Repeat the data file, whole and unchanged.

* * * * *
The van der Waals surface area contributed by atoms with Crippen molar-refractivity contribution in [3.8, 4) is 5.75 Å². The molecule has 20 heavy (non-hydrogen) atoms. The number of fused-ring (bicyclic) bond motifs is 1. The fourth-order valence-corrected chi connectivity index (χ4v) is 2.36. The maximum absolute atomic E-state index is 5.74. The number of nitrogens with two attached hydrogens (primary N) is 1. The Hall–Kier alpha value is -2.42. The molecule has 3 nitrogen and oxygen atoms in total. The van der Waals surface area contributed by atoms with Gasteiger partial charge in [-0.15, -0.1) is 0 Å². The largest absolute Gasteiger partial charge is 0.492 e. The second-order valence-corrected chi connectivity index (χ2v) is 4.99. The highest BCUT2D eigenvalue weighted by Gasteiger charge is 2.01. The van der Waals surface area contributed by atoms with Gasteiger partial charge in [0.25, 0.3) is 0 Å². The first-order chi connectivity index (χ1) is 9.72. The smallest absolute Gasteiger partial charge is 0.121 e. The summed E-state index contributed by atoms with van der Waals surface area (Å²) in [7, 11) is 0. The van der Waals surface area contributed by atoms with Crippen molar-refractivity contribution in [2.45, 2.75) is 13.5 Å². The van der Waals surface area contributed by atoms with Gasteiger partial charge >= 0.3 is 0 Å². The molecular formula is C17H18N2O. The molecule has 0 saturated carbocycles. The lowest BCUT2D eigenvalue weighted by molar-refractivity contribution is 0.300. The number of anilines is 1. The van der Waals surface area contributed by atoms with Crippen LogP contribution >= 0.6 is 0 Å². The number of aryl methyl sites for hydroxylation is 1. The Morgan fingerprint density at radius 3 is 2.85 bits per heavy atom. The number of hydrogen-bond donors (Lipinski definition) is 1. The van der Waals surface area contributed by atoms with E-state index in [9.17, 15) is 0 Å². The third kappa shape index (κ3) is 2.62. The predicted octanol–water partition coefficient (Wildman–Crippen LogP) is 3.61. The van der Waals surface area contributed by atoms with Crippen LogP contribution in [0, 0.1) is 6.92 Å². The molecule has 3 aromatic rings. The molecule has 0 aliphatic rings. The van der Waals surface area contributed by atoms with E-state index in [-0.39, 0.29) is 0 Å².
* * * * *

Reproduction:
The van der Waals surface area contributed by atoms with Crippen molar-refractivity contribution in [3.8, 4) is 5.75 Å². The molecule has 20 heavy (non-hydrogen) atoms. The number of fused-ring (bicyclic) bond motifs is 1. The fourth-order valence-corrected chi connectivity index (χ4v) is 2.36. The maximum absolute atomic E-state index is 5.74. The number of nitrogens with two attached hydrogens (primary N) is 1. The Hall–Kier alpha value is -2.42. The molecule has 3 nitrogen and oxygen atoms in total. The van der Waals surface area contributed by atoms with Gasteiger partial charge in [-0.15, -0.1) is 0 Å². The largest absolute Gasteiger partial charge is 0.492 e. The second-order valence-corrected chi connectivity index (χ2v) is 4.99. The highest BCUT2D eigenvalue weighted by Gasteiger charge is 2.01. The van der Waals surface area contributed by atoms with Gasteiger partial charge in [0.25, 0.3) is 0 Å². The first-order chi connectivity index (χ1) is 9.72. The smallest absolute Gasteiger partial charge is 0.121 e. The summed E-state index contributed by atoms with van der Waals surface area (Å²) in [7, 11) is 0. The van der Waals surface area contributed by atoms with Crippen molar-refractivity contribution in [2.45, 2.75) is 13.5 Å². The van der Waals surface area contributed by atoms with Gasteiger partial charge >= 0.3 is 0 Å². The molecular formula is C17H18N2O. The molecule has 0 saturated carbocycles. The lowest BCUT2D eigenvalue weighted by molar-refractivity contribution is 0.300. The number of anilines is 1. The van der Waals surface area contributed by atoms with Crippen LogP contribution >= 0.6 is 0 Å². The number of aryl methyl sites for hydroxylation is 1. The Morgan fingerprint density at radius 3 is 2.85 bits per heavy atom. The number of hydrogen-bond donors (Lipinski definition) is 1. The van der Waals surface area contributed by atoms with E-state index in [9.17, 15) is 0 Å². The third kappa shape index (κ3) is 2.62. The predicted octanol–water partition coefficient (Wildman–Crippen LogP) is 3.61. The van der Waals surface area contributed by atoms with Crippen LogP contribution in [0, 0.1) is 6.92 Å². The molecule has 3 aromatic rings. The molecule has 0 aliphatic rings. The van der Waals surface area contributed by atoms with E-state index in [-0.39, 0.29) is 0 Å².